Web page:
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Auction or Tender

In this buoyant market, selling via a non-fixed price marketing strategy such as Tender or Auctions is a highly recommended sales strategy. With multiple buyers and not enough listings to meet the demand, the competition that is created by Auction or Tender means that the sales price is uncapped and the market dictates the price.

So what is the difference between the two selling methods?

Selling a property at Auction is an open process where buyers bid against each other to purchase the property. You set a reserve price before the auction and once this price is reached, the highest bidder becomes the successful buyer.

Auction is great because it encourages motivated buyers and motivated sellers. Come auction day you know the property is on the market and going to sell as it reaches reserve price set by the vendor. To bid in the auction room, buyers have to be cash unconditional, so you know you are working with buyers who have done all their due diligence and are ready to purchase on the day.

The process of an auction room is extremely transparent which is appealing to both parties. For the Vendors, the combination of the hype of the auction room, the skill of the auctioneer to encourage a higher bid and the competition between buyers means that a higher price is often achieved. The vendors can set the reserve, settlement date and conditions and the negotiating is done by the auctioneer, who has the ability to negotiate with more than one buyer on the floor. For purchasers it is an open forum where they can see the competition out in the open and place their bids accordingly, rather than taking a guess at where the competition sits.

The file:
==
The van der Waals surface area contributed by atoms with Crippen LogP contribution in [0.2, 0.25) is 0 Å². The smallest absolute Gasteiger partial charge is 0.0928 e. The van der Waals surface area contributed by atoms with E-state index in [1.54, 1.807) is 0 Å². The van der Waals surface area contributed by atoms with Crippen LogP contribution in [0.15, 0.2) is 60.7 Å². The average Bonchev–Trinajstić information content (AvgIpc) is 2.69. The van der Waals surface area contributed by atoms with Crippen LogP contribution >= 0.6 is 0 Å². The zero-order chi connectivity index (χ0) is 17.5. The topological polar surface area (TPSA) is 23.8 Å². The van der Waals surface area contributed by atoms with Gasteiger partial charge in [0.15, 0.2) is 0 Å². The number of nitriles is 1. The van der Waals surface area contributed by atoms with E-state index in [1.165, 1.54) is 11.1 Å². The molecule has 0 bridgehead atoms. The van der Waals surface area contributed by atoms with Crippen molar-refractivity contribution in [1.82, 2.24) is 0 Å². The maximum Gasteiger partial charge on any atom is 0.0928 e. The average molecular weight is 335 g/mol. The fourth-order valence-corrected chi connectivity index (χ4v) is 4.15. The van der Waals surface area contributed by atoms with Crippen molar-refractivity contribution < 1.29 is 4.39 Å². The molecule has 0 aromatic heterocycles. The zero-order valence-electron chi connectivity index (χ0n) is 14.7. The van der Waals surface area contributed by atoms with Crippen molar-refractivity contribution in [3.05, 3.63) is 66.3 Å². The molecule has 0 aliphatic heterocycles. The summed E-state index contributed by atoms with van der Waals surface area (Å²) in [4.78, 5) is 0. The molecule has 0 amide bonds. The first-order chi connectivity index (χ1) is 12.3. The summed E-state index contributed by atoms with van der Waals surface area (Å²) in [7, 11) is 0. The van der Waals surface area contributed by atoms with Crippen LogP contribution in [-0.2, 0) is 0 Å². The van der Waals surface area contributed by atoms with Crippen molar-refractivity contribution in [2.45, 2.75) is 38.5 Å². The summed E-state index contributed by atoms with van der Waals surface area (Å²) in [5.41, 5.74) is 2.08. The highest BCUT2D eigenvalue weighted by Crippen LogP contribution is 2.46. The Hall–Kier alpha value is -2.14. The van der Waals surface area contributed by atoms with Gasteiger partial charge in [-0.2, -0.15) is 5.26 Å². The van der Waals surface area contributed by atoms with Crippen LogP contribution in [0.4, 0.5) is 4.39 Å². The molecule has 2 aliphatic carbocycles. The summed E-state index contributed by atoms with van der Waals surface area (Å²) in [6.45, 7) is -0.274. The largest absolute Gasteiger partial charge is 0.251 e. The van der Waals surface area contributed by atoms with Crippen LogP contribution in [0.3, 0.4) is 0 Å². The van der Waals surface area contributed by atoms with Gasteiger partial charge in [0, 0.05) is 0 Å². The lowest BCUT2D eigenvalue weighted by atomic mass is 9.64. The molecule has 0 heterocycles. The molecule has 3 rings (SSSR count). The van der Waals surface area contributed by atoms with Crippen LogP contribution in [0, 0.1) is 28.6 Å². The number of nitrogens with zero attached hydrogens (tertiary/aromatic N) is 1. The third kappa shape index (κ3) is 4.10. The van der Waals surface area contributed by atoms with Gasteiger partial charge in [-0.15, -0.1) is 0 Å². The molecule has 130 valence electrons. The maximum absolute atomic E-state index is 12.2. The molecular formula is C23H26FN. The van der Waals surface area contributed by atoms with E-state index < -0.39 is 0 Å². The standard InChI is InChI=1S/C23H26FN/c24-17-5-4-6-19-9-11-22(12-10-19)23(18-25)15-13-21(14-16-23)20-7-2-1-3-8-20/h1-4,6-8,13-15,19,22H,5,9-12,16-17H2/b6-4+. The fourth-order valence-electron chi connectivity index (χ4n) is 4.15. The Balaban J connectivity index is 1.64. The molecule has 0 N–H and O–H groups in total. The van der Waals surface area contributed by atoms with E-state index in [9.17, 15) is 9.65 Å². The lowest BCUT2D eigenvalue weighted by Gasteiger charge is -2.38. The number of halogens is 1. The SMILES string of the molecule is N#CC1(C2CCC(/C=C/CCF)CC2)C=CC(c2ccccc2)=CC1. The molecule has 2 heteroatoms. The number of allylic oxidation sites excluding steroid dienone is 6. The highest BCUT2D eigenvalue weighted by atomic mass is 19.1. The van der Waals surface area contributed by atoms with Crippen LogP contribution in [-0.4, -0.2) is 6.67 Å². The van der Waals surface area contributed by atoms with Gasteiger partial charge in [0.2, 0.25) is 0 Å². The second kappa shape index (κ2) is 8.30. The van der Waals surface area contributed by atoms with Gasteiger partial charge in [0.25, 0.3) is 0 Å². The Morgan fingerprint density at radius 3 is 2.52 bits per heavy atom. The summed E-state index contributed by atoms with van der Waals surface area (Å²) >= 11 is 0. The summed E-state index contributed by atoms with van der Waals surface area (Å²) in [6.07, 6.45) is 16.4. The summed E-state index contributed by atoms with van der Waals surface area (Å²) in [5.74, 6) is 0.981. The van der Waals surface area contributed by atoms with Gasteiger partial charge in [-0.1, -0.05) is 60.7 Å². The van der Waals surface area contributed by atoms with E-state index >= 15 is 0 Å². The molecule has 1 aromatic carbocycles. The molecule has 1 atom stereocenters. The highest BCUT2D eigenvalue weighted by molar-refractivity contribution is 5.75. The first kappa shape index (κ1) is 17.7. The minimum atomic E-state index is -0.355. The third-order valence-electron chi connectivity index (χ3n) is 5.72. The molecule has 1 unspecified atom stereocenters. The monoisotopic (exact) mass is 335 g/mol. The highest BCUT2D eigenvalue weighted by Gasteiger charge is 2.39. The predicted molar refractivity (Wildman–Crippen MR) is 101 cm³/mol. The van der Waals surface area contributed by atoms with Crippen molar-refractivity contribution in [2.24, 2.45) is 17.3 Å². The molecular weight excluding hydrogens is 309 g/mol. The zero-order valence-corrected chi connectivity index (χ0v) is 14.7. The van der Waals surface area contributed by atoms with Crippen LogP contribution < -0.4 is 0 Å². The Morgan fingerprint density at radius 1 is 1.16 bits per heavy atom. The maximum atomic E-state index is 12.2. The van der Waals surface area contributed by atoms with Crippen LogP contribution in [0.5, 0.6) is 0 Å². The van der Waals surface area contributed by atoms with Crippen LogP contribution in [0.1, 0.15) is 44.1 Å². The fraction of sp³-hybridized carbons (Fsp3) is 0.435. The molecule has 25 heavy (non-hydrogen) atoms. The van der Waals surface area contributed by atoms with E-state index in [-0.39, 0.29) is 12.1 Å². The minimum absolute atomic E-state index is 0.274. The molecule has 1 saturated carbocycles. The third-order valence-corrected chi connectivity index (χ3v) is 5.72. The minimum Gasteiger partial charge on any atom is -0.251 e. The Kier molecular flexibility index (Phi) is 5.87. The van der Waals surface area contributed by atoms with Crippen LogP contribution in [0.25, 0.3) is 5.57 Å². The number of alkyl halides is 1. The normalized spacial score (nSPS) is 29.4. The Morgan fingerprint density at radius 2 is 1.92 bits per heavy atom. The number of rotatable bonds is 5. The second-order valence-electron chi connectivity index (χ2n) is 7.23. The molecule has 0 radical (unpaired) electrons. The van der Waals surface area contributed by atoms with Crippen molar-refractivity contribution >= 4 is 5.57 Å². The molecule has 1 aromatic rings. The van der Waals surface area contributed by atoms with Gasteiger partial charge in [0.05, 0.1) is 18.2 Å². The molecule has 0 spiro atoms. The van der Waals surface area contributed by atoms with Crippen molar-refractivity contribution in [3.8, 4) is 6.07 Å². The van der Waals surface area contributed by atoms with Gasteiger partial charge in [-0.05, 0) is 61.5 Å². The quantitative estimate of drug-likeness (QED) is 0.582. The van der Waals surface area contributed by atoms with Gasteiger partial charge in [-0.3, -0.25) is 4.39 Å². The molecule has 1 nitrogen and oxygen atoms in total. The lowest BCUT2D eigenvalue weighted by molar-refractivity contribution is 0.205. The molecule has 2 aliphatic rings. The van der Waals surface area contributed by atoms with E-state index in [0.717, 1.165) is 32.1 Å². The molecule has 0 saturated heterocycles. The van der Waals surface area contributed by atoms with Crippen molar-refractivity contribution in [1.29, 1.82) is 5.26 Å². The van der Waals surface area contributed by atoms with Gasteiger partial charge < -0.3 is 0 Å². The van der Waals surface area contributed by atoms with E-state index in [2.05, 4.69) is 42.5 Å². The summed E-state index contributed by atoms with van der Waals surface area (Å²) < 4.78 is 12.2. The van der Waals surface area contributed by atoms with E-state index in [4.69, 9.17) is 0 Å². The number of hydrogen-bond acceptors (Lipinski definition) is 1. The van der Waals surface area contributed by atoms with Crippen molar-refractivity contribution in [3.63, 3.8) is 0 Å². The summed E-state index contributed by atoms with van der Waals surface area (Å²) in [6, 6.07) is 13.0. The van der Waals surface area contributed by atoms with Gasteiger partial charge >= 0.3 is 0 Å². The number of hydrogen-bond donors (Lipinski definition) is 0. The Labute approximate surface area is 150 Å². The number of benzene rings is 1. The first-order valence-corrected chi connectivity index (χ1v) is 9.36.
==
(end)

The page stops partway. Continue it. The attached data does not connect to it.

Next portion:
A tender is a method where buyers submit confidential written offers for your property by a certain date. Offers can be accepted prior to the advertised close date, but this must be made clear in the advertising, - listed as (unless sold prior). There is no reserve price, but there may be a price guide.

Many of the advantages of auctions also transcend into tenders, such as the uncapped potential of a sales price, competition between buyer and the fact that it creates a finite end date, unless it is an open tender whereby vendors can accept offers presented before the deadline date. Vendors who prefer a more private method, where offers are opened and decisions made behind closed doors, often opt for this method of sale for their property. Tenders also give those who have conditions on their buying, or the first home buyer who have Kiwisaver clauses, to put an offer forward.

A big advantage to the tender process is that because buyers are placing offers without seeing what the competition is offering, there is the potential to obtain uncapped results and fantastic sale prices.

Both sales methods in this market are effective and work well to achieve premium results.

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